The European Commission approved the use of the drug just days after the WHO called the spread of monkeypox a global health emergency.
Danish biotechnology company Bavarian Nordic said on Monday that the European Commission had given permission for its Imvanex vaccine to be marketed as protection against monkeypox, as recommended last week by the European Medicines Agency (EMA).
The approval comes just one day after the World Health Organization (WHO) issued a high-level alert declaring the rapidly spreading monkeypox outbreak as a global health emergency.
"The availability of an approved vaccine can significantly improve nations' readiness to fight emerging diseases, but only through investments and structured planning of the biological preparedness," Bavarian Chief Executive Paul Chaplin said.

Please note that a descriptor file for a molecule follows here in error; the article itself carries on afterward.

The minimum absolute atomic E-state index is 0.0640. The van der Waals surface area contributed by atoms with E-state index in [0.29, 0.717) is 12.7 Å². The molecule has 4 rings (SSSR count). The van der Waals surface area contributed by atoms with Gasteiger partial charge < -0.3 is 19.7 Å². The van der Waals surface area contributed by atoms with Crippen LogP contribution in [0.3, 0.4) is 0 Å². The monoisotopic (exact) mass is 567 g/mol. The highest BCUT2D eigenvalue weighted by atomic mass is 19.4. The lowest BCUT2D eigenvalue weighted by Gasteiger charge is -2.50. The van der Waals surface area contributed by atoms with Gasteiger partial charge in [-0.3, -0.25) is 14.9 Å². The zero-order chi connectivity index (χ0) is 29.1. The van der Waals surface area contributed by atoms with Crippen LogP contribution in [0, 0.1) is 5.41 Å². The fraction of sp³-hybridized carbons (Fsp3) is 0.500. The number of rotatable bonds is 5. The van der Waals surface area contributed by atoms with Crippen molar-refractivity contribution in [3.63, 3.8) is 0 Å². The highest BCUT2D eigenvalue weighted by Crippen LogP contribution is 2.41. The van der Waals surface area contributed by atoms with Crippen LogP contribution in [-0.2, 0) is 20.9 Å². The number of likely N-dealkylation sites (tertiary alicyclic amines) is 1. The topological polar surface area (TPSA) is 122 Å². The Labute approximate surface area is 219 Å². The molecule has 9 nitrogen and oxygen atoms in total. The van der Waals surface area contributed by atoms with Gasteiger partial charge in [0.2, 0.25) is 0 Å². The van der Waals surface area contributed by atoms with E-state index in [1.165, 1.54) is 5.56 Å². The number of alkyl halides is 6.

Bavarian's vaccine, the only one to have won approval for the prevention of monkeypox disease in the United States and Canada, has in the EU so far only been approved to treat smallpox.
But the company has supplied the vaccine to several EU countries during the current monkeypox outbreak for what is known as "off-label" use.
The approval is valid in all European Union Member States as well as in Iceland, Liechtenstein, and Norway, Bavarian Nordic said in a statement.
The development of Imvanex was made possible through significant investments from the U.S. government during the past two decades, the company added.
Bavarian's share price has risen by 122 per cent in the last three months, driven by strong demand for the monkeypox vaccine.